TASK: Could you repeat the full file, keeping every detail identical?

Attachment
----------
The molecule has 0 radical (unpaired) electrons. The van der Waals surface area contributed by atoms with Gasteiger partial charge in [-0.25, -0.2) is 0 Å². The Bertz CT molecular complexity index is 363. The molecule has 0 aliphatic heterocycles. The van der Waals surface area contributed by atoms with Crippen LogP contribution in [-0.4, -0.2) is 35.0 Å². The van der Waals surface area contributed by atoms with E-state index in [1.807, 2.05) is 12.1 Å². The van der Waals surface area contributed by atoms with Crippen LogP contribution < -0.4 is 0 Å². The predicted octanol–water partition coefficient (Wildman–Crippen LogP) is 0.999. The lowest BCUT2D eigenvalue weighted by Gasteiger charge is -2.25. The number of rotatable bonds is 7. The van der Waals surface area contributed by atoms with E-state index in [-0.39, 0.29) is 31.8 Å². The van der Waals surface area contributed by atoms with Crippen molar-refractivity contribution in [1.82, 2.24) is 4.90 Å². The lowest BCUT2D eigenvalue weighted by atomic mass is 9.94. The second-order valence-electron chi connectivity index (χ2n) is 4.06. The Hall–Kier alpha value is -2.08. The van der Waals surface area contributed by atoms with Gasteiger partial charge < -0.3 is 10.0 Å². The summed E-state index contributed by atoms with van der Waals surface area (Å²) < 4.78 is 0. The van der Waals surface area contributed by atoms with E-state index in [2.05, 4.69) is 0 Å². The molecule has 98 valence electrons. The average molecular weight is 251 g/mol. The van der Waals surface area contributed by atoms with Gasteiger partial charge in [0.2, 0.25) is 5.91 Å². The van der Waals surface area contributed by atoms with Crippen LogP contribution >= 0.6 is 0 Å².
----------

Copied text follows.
The molecule has 0 radical (unpaired) electrons. The van der Waals surface area contributed by atoms with Gasteiger partial charge in [-0.25, -0.2) is 0 Å². The Bertz CT molecular complexity index is 363. The molecule has 0 aliphatic heterocycles. The van der Waals surface area contributed by atoms with Crippen LogP contribution in [-0.4, -0.2) is 35.0 Å². The van der Waals surface area contributed by atoms with E-state index in [1.807, 2.05) is 12.1 Å². The van der Waals surface area contributed by atoms with Crippen LogP contribution < -0.4 is 0 Å². The predicted octanol–water partition coefficient (Wildman–Crippen LogP) is 0.999. The lowest BCUT2D eigenvalue weighted by Gasteiger charge is -2.25. The number of rotatable bonds is 7. The van der Waals surface area contributed by atoms with E-state index in [-0.39, 0.29) is 31.8 Å². The van der Waals surface area contributed by atoms with Crippen molar-refractivity contribution in [1.82, 2.24) is 4.90 Å². The lowest BCUT2D eigenvalue weighted by atomic mass is 9.94. The second-order valence-electron chi connectivity index (χ2n) is 4.06. The Hall–Kier alpha value is -2.08. The van der Waals surface area contributed by atoms with Gasteiger partial charge < -0.3 is 10.0 Å². The summed E-state index contributed by atoms with van der Waals surface area (Å²) < 4.78 is 0. The van der Waals surface area contributed by atoms with E-state index in [2.05, 4.69) is 0 Å². The molecule has 98 valence electrons. The average molecular weight is 251 g/mol. The van der Waals surface area contributed by atoms with Gasteiger partial charge in [0.2, 0.25) is 5.91 Å². The van der Waals surface area contributed by atoms with Crippen LogP contribution >= 0.6 is 0 Å².